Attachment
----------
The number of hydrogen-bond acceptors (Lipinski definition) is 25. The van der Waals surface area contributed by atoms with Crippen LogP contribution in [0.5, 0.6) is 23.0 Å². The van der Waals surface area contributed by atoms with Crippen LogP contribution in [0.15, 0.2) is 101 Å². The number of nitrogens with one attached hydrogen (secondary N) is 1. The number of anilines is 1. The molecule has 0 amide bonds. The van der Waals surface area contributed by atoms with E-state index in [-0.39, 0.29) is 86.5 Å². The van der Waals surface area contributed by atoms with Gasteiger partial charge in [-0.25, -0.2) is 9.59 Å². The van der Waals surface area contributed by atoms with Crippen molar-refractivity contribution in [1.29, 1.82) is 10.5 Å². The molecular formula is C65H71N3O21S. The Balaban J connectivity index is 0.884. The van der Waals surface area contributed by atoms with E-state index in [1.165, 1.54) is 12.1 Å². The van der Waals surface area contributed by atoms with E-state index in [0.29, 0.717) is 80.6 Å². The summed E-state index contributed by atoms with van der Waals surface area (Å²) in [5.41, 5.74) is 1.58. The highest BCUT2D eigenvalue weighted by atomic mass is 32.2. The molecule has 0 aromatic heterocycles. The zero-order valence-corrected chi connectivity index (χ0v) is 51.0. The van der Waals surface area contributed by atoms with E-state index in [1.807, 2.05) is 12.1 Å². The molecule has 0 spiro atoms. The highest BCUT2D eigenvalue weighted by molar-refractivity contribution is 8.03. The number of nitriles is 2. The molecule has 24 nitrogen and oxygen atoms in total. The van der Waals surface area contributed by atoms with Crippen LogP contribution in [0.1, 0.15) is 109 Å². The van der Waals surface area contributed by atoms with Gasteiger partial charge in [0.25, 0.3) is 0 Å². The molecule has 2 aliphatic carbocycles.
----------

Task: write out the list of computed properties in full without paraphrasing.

The number of hydrogen-bond acceptors (Lipinski definition) is 25. The van der Waals surface area contributed by atoms with Crippen LogP contribution in [0.5, 0.6) is 23.0 Å². The van der Waals surface area contributed by atoms with Crippen LogP contribution in [0.15, 0.2) is 101 Å². The number of nitrogens with one attached hydrogen (secondary N) is 1. The number of anilines is 1. The molecule has 0 amide bonds. The van der Waals surface area contributed by atoms with E-state index in [-0.39, 0.29) is 86.5 Å². The van der Waals surface area contributed by atoms with Gasteiger partial charge in [-0.25, -0.2) is 9.59 Å². The van der Waals surface area contributed by atoms with Crippen molar-refractivity contribution in [1.29, 1.82) is 10.5 Å². The molecular formula is C65H71N3O21S. The Balaban J connectivity index is 0.884. The van der Waals surface area contributed by atoms with E-state index in [1.165, 1.54) is 12.1 Å². The van der Waals surface area contributed by atoms with E-state index in [0.29, 0.717) is 80.6 Å². The summed E-state index contributed by atoms with van der Waals surface area (Å²) in [5.41, 5.74) is 1.58. The highest BCUT2D eigenvalue weighted by atomic mass is 32.2. The molecule has 0 aromatic heterocycles. The zero-order valence-corrected chi connectivity index (χ0v) is 51.0. The van der Waals surface area contributed by atoms with E-state index in [1.807, 2.05) is 12.1 Å². The molecule has 0 spiro atoms. The highest BCUT2D eigenvalue weighted by molar-refractivity contribution is 8.03. The number of nitriles is 2. The molecule has 24 nitrogen and oxygen atoms in total. The van der Waals surface area contributed by atoms with Crippen LogP contribution in [0.1, 0.15) is 109 Å². The van der Waals surface area contributed by atoms with Gasteiger partial charge in [0.25, 0.3) is 0 Å². The molecule has 2 aliphatic carbocycles.